The objectives of the FRSB’s exposure of IFRS are:
§ to ensure reasonable steps are taken to obtain submissions from persons or
organisations or their representatives who will be affected by the adoption of the
standard and, in particular, by the proposed New Zealand specific changes to the
§ to identify issues in relation to the IFRS that the FRSB should raise with the IASB;
§ to alert constituents to changes in financial reporting as a result of adoption of an
The Exposure Drafts do not include differential reporting exemptions. The Ministry of
Economic Development (MED) is currently reviewing the financial reporting structure in
New Zealand. The outcome of the MED’s review will determine which types of entities are
required to apply NZ IFRS .
Background to Proposed Amendments to IAS 393
In June 2002, the IASB published an Exposure Draft of limited improvements to IAS 39
Financial Instruments: Recognition and Measurement. At that time the Board did not wish
to reconsider the fundamental approach to the accounting for financial instruments. The
Unless otherwise specified, IFRS refer to International Accounting Standards (IAS) (inherited by the
IASB from its predecessor body), IFRS, and the interpretations of both types of standards.
Refer to the article by Liz Hickey and Tony van Zijl “The proposed new financial reporting
structure”, Chartered Accountants Journal, May 2003, pp 54-55, for a discussion on the proposed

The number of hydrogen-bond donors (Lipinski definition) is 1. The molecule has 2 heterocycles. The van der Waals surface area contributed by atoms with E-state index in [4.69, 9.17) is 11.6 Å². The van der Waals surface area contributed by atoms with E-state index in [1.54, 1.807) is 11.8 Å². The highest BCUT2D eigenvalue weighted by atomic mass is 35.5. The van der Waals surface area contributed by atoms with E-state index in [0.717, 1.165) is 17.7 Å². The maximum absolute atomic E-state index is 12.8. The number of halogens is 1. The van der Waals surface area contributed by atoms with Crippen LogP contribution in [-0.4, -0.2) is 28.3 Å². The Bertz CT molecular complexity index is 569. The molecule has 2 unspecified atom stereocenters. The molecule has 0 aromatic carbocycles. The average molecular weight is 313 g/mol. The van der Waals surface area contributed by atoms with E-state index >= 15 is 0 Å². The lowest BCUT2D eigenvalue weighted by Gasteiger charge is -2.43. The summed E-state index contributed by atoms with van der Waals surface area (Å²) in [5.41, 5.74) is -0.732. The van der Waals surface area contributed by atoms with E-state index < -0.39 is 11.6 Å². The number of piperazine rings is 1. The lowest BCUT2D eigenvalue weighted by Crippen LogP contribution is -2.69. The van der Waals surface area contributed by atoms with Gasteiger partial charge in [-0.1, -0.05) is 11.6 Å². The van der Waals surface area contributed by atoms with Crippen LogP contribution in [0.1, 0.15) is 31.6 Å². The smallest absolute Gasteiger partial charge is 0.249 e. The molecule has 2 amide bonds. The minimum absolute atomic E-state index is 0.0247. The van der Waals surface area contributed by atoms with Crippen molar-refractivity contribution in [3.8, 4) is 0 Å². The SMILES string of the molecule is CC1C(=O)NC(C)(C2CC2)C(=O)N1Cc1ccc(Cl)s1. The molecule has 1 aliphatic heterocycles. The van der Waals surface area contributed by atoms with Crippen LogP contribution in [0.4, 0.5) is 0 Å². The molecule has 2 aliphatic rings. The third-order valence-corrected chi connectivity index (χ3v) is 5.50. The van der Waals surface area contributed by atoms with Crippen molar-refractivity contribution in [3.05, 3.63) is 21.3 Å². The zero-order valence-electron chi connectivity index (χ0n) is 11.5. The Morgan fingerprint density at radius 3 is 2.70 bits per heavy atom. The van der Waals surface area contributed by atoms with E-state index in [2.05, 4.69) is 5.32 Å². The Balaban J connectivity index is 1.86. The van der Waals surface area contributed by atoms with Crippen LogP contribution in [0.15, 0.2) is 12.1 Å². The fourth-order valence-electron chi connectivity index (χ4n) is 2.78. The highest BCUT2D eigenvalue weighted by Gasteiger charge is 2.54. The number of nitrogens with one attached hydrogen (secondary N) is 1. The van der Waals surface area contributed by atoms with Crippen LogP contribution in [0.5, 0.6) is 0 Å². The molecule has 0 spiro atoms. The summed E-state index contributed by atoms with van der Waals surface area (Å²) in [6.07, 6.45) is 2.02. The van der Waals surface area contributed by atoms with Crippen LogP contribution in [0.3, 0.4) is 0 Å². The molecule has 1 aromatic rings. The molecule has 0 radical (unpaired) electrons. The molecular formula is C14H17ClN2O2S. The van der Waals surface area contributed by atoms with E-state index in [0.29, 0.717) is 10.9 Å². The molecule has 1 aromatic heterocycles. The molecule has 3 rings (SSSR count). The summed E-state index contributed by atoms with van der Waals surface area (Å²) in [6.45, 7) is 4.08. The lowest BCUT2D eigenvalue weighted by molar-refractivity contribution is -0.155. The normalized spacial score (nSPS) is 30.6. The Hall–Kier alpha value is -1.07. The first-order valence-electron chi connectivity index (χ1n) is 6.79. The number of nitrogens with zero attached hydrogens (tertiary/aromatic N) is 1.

financial reporting structure.
The background information draws extensively on the Exposure Draft of Proposed Amendments to
IAS 39 Financial Instruments: Recognition and Measurement.
Exposure Draft proposed only limited changes to the requirements for hedge accounting,
either to achieve convergence with the equivalent US accounting standard or to incorporate
into IAS 39 guidance that had been issued by the Implementation Guidance Committee
appointed by the Board’s predecessor organisation, the International Accounting Standards
The IASB received over 170 comment letters on the Exposure Draft. In addition, in March
2003, it held a series of nine roundtable discussions, in which over a hundred organisations
and individuals took part. One of the areas of concern was hedge accounting for a portfolio
hedge of interest rate risk (sometimes referred to as ‘macro hedging’) and the treatment of
demand deposits (sometimes referred to as ‘core deposits’) in hedge accounting. Concern
was expressed that it is very difficult under IAS 39 to achieve fair value hedge accounting
for such a hedge.
The IASB agreed to examine whether and how IAS 39 might be amended to enable fair
value hedge accounting to be used more readily for a portfolio hedge of interest rate risk.
The IASB established that any solution would need to:
(a) meet the principles that underlie IAS 39’s requirements on derivatives and
hedge accounting, and
(b) be workable in practice for entities that manage interest rate risk on a portfolio
basis, allow data captured for risk management to be used in preparing financial
statements and not require entities to make major systems changes.
The three principles that are most relevant to fair value hedge accounting for a portfolio
hedge of interest rate risk are:
(i) derivatives should be measured at fair value;
(ii) all material hedge ineffectiveness should be identified and recognised in profit
or loss; and